The Quarterdeck Interview
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[ This interview is from the October issue of ‘Quarterdeck’ magazine ]
During your formative early years was reading an important part of your life?
Oh, yes. My mother introduced me to the joys of the public library when I was quite small and it was always a huge treat to go there and borrow books, especially when I had my very own junior library card! I have such fond memories of my first library that when I returned to the UK after many years abroad I searched it out, hoping it was still there. Sadly, it had been morphed into a council building, but amazingly, ‘Library’ is still emblazoned above the door. As a boy I had a pretty eclectic range of interests but anything to do with the sea was always there at the top of the list. When I joined the Royal Navy I had some treasured copies of Forester’s Hornblower books that I reread many times; I was actually at sea when he died and I was devastated that his wonderful stories would be no more.
You trained as a shipwright and I once heard you say you would feel quite at home in one of Kydd’s ships, adze and whipsaw in hand. Can you tell us a bit more about that period in your life?
I went to a prestigious English grammar school but didn’t do particularly well scholastically, spending my time watching the low grey shapes on the horizon and dreaming about the sea. I think my father had other ambitions for me but from an early age I always knew I wanted to join the Navy, and signed up for the saltiest branch of all. I trained as a shipwright in the Navy (a four-year apprenticeship), and am one of the not that many remaining chippies qualified to work on wooden ships of the big sort.
My ‘graduation’ project was to work on a naval whaler, a two-masted wooden boat, similar to Bligh’s little launch. With it I was able to put into practice all the skills of the craft, passed on to me in a long unbroken line down the ages. You never know when you’ll be called upon to sny and fay with a wrain bolt to three curvatures simultaneously…
At first glance, such skills may may seem obsolete for the modern navy but when I was involved in the Melbourne/Voyager tragedy it was we shipwrights who were vital in damage control and preventing further deaths. I was actually out with the seaboats that night keeping them afloat while pulling in survivors.
When I left the navy I worked for a time at Purdon & Featherstone (established in 1853, and sadly no longer in existence) in Hobart, Tasmania. This was one of the major slip yards for wooden boat construction and repair in the state. Some beautiful traditional wooden boats passed through there.
Has your experience as a shipwright influenced your writing?
I think all life’s experiences must play a part in the creation of a novel. Certainly many of the sights I saw on my voyages around the world are brought to bear in my writing.
As to my training as a shipwright – this gave me confidence to write several episodes in the series where there is quite some detail about Georgian naval dockyards.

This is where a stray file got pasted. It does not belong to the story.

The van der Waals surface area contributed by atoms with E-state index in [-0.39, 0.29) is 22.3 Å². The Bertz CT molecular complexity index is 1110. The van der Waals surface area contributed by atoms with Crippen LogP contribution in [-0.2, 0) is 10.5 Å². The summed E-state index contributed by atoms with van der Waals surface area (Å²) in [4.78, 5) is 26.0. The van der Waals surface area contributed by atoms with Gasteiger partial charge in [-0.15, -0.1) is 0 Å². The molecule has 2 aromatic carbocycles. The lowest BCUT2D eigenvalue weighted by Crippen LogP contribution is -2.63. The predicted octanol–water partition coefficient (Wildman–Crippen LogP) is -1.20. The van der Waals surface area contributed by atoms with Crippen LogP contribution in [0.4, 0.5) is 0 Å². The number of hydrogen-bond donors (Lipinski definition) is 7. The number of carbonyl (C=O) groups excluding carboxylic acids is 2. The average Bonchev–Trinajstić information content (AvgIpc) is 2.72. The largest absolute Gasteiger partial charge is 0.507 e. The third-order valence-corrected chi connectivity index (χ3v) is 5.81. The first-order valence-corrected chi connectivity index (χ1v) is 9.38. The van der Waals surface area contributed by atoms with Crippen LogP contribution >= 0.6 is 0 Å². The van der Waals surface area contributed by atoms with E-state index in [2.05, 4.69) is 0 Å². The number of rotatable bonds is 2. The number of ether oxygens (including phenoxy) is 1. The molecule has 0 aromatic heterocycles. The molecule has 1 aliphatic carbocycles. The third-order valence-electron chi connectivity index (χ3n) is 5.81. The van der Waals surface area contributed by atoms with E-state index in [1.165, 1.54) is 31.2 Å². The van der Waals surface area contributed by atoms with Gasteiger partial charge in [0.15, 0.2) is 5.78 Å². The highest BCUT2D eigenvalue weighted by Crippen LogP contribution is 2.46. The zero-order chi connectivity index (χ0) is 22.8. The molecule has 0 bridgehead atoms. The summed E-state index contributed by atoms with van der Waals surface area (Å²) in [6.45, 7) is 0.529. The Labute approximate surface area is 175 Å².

I can also look at ship models – especially the scratch built ones – with an appreciative eye and because they are on a small scale I sometimes am reminded of things that I later bring to bear in my writing.
CARIBBEE is your fourteenth Thomas Kydd novel. Over the previous books, your plots have been closely tied to historical events. How do you approach development of your storylines which wrap around actual history?
To me, it is crucial to remain true to the historical record. I believe it would be a great disservice to both modern readers and those who lived in days gone by not to do so. I spend a great deal of time doing research before I write. Having said that, there are occasions when I believe it is permissible to vary, not the sequence of events, but time alone – for the sake of the story. I’ll give you an example, in KYDD, my first book, Tom finds himself at sea in the old Duke William pretty quickly. It would have been a pretty boring read to just have him aboard, swinging to anchor for weeks, as they sometimes did.
Do you ever encounter writers block? If so, how do you work through it?
Fortunately I’m writing about such a fascinating period in history that I’m usually carried along by the momentum of those glorious times. The Georgians were in many ways much larger than life than most of us today; they had a wonderful phrase, ‘bottom’ to describe the almost superhuman courage often found in tight corners.
I guess, also, that because I do very detailed research and planning before I set pen to paper I know where the story is going and am not bogged down by false starts. If I do need to fine-tune some plot point I find that being able to walk/talk with Kathy along the banks of the nearby River Erme is a great boon. Mind you, once we just couldn’t seem to find a solution and it took six hours of ‘pacing’ before the answer finally revealed itself.
Did you and Kathy get to return to the West Indies for CARIBBEE?
Sadly, no. It’s a long way from Devon, and quite an expensive trip! However we did have over three weeks there on location research for SEAFLOWER, and I knew Kydd would be returning there at some point in his career. We took hundreds of photographs and extensive notes so I wasn’t short of material for CARIBBEE. I also have a full set of Navy electronic navigation charts of any region which I have to hand as I write.
How much does music mean in your life?